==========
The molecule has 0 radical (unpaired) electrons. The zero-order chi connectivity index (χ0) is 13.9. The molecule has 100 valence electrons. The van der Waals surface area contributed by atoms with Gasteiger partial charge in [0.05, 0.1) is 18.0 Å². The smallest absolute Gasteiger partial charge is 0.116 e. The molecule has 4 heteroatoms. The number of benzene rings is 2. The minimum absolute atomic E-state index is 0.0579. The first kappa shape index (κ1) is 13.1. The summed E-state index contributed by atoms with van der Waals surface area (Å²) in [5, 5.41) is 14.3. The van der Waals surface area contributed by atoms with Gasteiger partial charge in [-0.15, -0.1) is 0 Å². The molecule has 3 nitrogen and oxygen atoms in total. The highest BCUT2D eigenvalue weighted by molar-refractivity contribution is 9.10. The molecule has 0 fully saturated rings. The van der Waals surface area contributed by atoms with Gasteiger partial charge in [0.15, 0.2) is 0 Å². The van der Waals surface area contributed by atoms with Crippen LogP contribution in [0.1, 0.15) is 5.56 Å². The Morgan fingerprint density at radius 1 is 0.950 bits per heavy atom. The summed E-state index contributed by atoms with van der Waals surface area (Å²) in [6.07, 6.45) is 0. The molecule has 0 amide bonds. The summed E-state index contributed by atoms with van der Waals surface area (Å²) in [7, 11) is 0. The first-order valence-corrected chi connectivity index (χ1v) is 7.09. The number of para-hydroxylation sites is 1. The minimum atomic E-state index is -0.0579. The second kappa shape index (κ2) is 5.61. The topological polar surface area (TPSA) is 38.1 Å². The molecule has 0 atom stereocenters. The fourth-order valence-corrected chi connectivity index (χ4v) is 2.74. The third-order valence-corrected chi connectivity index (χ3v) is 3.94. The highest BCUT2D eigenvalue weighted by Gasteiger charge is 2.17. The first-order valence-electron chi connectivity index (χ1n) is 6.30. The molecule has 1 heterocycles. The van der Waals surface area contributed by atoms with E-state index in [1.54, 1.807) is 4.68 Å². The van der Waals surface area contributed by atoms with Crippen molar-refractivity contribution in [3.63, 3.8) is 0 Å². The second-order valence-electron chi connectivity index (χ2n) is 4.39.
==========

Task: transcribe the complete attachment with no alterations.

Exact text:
The molecule has 0 radical (unpaired) electrons. The zero-order chi connectivity index (χ0) is 13.9. The molecule has 100 valence electrons. The van der Waals surface area contributed by atoms with Gasteiger partial charge in [0.05, 0.1) is 18.0 Å². The smallest absolute Gasteiger partial charge is 0.116 e. The molecule has 4 heteroatoms. The number of benzene rings is 2. The minimum absolute atomic E-state index is 0.0579. The first kappa shape index (κ1) is 13.1. The summed E-state index contributed by atoms with van der Waals surface area (Å²) in [5, 5.41) is 14.3. The van der Waals surface area contributed by atoms with Gasteiger partial charge in [-0.15, -0.1) is 0 Å². The molecule has 3 nitrogen and oxygen atoms in total. The highest BCUT2D eigenvalue weighted by molar-refractivity contribution is 9.10. The molecule has 0 fully saturated rings. The van der Waals surface area contributed by atoms with Gasteiger partial charge in [0.15, 0.2) is 0 Å². The van der Waals surface area contributed by atoms with Crippen LogP contribution in [0.1, 0.15) is 5.56 Å². The Morgan fingerprint density at radius 1 is 0.950 bits per heavy atom. The summed E-state index contributed by atoms with van der Waals surface area (Å²) in [6.07, 6.45) is 0. The molecule has 0 amide bonds. The summed E-state index contributed by atoms with van der Waals surface area (Å²) in [7, 11) is 0. The first-order valence-corrected chi connectivity index (χ1v) is 7.09. The number of para-hydroxylation sites is 1. The minimum atomic E-state index is -0.0579. The second kappa shape index (κ2) is 5.61. The topological polar surface area (TPSA) is 38.1 Å². The molecule has 0 atom stereocenters. The fourth-order valence-corrected chi connectivity index (χ4v) is 2.74. The third-order valence-corrected chi connectivity index (χ3v) is 3.94. The highest BCUT2D eigenvalue weighted by Gasteiger charge is 2.17. The first-order valence-electron chi connectivity index (χ1n) is 6.30. The molecule has 1 heterocycles. The van der Waals surface area contributed by atoms with E-state index in [1.54, 1.807) is 4.68 Å². The van der Waals surface area contributed by atoms with Crippen molar-refractivity contribution in [3.63, 3.8) is 0 Å². The second-order valence-electron chi connectivity index (χ2n) is 4.39.